Subject: Re: sfweekly/anderson: attack of the smartasses: America the Bereft

Post-9/11? Is the terrorist attack supposed to have caused people to start 
joining online communities? Or did you mean that it has lead to people 
faking their identities in online communities? Or perhaps it has lead to 
people writing articles about online communities or about people faking 
their identities in online communities? I could have sworn that these 
practices were on the rise even before 2001...

Perhaps this is an example (amongst many) of people evoking the name of 
tragedy in order to make their opinions appear more grand and credible. If 
you say something like "Kids these days are out of control!'", people are 
likely to dismiss you as just another aging whiner. If you say "Post 9/11, 
the behavior of American youth has become out of control!", your mundane 
observations suddenly appear to be as important as terrorist attacks or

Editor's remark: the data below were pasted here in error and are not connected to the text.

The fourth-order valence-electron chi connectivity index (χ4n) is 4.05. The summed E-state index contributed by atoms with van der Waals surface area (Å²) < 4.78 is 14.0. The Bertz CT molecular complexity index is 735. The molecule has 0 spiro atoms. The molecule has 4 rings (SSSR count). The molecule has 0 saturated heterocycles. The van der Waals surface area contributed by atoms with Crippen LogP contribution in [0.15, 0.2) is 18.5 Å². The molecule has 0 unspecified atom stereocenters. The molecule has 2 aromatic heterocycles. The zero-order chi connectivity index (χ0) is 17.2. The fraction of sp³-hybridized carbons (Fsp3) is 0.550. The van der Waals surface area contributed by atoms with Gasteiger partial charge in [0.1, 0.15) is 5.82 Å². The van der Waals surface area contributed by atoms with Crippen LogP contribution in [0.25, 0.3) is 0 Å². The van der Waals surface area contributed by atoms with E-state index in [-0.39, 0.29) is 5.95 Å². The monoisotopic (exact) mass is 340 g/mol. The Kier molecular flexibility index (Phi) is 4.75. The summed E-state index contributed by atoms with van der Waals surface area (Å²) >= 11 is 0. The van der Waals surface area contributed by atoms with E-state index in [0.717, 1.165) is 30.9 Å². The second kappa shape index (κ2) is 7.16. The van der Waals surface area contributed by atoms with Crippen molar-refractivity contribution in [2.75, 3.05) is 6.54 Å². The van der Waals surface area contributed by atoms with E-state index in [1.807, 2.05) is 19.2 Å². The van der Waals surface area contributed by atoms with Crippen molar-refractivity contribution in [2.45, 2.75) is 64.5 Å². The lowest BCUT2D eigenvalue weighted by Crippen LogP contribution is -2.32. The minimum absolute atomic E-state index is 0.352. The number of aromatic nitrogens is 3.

unfounded war.

Or maybe this is just a symptom of the fact that 9/11 is the only defining 
reference for the time we live in. After the anticlimactic transition, 
prefixing a statement with "Post Y2K..." just makes your point sound weak. 
"In the 21st century..." makes your statements seem abstractly futuristic. 
And no one appears to have any idea what to call this decade. The Zeros? 
The Naughts? The Identifier Formally Known as the 90's?

We should be careful though with the use of the phrase "9/11". If it 
continues to be so commonly vocalized, its connection with those who were 
lost might really be forgotten...

Mike

P.S. I thought the original article was hilarious. Thanks for passing it on!

At 08:44 PM 8/19/2003, you wrote:
>Post-9/11, America delves deeper into unreality, infantilism, and
>non-information.  A nation of two hundred eighty million in denial, bereft
>of those killed, and despairing of catharsis yet desperate for blind but
>unsatisfying revenge, thus ever more hideous escapism.
 <...>